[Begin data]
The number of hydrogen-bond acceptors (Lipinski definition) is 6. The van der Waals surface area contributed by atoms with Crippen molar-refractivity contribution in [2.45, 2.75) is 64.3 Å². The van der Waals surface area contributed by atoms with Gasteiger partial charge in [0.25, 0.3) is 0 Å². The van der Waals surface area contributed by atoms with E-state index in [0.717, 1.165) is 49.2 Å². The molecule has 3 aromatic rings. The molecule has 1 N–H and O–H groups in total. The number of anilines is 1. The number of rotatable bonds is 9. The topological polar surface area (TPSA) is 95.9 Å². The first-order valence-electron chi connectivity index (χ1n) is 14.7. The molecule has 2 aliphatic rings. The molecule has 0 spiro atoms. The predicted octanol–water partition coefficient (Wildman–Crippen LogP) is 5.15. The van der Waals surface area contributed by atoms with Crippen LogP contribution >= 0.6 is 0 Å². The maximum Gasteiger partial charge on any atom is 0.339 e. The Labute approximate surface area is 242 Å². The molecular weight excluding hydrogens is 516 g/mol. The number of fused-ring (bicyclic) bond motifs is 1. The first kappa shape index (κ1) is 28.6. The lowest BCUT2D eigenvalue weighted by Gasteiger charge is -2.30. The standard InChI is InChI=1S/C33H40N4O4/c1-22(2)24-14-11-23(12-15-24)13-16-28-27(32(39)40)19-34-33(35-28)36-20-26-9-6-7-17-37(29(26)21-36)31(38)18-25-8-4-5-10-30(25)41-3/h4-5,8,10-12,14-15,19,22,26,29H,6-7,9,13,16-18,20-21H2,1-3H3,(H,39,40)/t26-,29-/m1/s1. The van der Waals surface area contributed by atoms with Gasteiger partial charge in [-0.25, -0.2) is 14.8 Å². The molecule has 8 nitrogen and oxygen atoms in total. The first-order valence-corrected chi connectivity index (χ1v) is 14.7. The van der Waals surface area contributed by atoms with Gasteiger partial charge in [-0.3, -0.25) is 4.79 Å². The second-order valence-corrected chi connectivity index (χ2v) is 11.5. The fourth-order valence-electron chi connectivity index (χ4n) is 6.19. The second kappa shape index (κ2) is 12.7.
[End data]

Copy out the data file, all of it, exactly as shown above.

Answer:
The number of hydrogen-bond acceptors (Lipinski definition) is 6. The van der Waals surface area contributed by atoms with Crippen molar-refractivity contribution in [2.45, 2.75) is 64.3 Å². The van der Waals surface area contributed by atoms with Gasteiger partial charge in [0.25, 0.3) is 0 Å². The van der Waals surface area contributed by atoms with E-state index in [0.717, 1.165) is 49.2 Å². The molecule has 3 aromatic rings. The molecule has 1 N–H and O–H groups in total. The number of anilines is 1. The number of rotatable bonds is 9. The topological polar surface area (TPSA) is 95.9 Å². The first-order valence-electron chi connectivity index (χ1n) is 14.7. The molecule has 2 aliphatic rings. The molecule has 0 spiro atoms. The predicted octanol–water partition coefficient (Wildman–Crippen LogP) is 5.15. The van der Waals surface area contributed by atoms with Crippen LogP contribution >= 0.6 is 0 Å². The maximum Gasteiger partial charge on any atom is 0.339 e. The Labute approximate surface area is 242 Å². The molecular weight excluding hydrogens is 516 g/mol. The number of fused-ring (bicyclic) bond motifs is 1. The first kappa shape index (κ1) is 28.6. The lowest BCUT2D eigenvalue weighted by Gasteiger charge is -2.30. The standard InChI is InChI=1S/C33H40N4O4/c1-22(2)24-14-11-23(12-15-24)13-16-28-27(32(39)40)19-34-33(35-28)36-20-26-9-6-7-17-37(29(26)21-36)31(38)18-25-8-4-5-10-30(25)41-3/h4-5,8,10-12,14-15,19,22,26,29H,6-7,9,13,16-18,20-21H2,1-3H3,(H,39,40)/t26-,29-/m1/s1. The van der Waals surface area contributed by atoms with Gasteiger partial charge in [-0.25, -0.2) is 14.8 Å². The molecule has 8 nitrogen and oxygen atoms in total. The first-order valence-corrected chi connectivity index (χ1v) is 14.7. The van der Waals surface area contributed by atoms with Gasteiger partial charge in [-0.3, -0.25) is 4.79 Å². The second-order valence-corrected chi connectivity index (χ2v) is 11.5. The fourth-order valence-electron chi connectivity index (χ4n) is 6.19. The second kappa shape index (κ2) is 12.7.